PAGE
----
Daily tours backstage reveal the mechanics, skills and organisation needed to produce the fabulous illusions we see from our seats. Actors check their rehearsal timetables in a grubby little lobby, stage managers and electricians make final adjustments. Huge architectural structures stand patiently alongside minor props in the wings. You are invited to take centre stage, to imagine yourself as Portia, Titania or Lear. The tour ends in the intimate little Swan Theatre next door, where once again you can imagine performing.
There have been performances of Shakespeare's plays on the banks of the river since 1769, when the first Shakespeare festival was held to celebrate David Garrick's jubilee. Today's Royal Shakespeare Theatre was opened in 1932, and since then the Royal Shakespeare Company has included most of the century's greatest actors - Ralph Richardson, Peggy Ashcroft, Kenneth Branagh, Juliet Stevenson and many more.
A theatre ticket may be the only way to spend the evening in south Warwickshire, but Stratford-on-Avon offers plenty for the visitor on a day out before a performance: Shakespeare's birthplace, Anne Hathaway's cottage, Mary Arden's house ...
Three friends from Kingham Hill school, Lucy Kelly, 12, Claire Barden, 14, and Ellie Noble, 13, went on a theatre tour and saw Twelfth Night at the Royal Shakespeare Theatre (RST).
Lucy: I love acting, so to stand on stage at the Royal Shakespeare Theatre was really exciting. I would love to perform there one day.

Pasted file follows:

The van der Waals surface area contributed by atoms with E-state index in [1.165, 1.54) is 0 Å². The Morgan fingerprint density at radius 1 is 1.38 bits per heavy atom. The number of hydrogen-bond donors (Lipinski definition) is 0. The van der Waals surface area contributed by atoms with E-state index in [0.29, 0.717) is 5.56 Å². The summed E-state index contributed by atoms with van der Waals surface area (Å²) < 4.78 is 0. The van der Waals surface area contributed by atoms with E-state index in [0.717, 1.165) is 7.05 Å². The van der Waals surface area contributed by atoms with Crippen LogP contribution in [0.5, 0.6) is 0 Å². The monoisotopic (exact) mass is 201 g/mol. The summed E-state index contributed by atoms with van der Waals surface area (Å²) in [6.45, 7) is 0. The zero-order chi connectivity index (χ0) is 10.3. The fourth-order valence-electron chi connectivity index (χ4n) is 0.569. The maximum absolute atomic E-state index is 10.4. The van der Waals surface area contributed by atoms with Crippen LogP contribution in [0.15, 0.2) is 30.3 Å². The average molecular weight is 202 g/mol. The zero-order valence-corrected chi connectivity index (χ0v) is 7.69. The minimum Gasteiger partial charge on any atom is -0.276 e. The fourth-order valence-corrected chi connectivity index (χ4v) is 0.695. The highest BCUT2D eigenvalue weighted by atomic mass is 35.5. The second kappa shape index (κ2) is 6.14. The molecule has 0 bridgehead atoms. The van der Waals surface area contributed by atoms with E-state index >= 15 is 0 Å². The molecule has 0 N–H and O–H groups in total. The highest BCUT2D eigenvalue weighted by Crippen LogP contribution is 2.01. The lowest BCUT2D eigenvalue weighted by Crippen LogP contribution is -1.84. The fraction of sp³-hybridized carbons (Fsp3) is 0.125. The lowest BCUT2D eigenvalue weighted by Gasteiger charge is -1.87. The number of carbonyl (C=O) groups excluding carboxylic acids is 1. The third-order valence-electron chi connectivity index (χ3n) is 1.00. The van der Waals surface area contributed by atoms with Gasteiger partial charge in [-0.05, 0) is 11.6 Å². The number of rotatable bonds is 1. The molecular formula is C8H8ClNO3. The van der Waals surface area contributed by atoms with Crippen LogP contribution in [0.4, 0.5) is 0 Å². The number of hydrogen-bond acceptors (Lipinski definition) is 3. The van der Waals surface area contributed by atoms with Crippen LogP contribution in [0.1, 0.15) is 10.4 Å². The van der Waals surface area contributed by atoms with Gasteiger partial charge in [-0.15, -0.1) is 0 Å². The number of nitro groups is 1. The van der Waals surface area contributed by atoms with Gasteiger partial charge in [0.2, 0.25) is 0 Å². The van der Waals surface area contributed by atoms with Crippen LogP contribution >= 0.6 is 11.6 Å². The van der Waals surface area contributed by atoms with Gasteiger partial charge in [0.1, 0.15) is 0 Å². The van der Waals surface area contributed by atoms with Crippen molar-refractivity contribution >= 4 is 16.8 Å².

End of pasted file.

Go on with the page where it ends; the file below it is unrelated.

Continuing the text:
The tour did make me realise how hard it is to be an actor, and how many people are involved in a production. Everything was so organised. All the scenery was carefully positioned, and the small props, such as money, letters and handcuffs were laid out neatly on a table for the performance. I was amazed at how steep the raking of the stage was; it must be tiring to act on such a slope.
The tour took us into the wings and on to the stage of the RST, and then into the Swan Theatre, which I had never seen before. It was really lovely, and very intimate. The tour was a good length, interesting and informative.
It was good to see one of Shakespeare's plays in his home town, but I found the performance of Twelfth Night a bit confusing in some parts because I find the language difficult. I need to prepare better next time.
Claire: I really enjoyed the day. The tour was very good and I learnt a lot about the theatre itself. The lady told us a bit about the company, how the actors audition and then have a two-year contract in which they act at the RST and in London, and go on tour. I was surprised to find so much space behind the stage; I thought it would be much smaller. It was nice to see some of the scenery close up. The hedge was really clever; it was made out of green hair-twisters. The tour was not too long; it was interesting and nicely informal. We could even take photos if we wanted.
Although I had prepared myself for the play, I did find some of it hard to follow. However, in doing the tour I felt much more in tune than I had been before, with the theatre in general and the work involved in the whole production.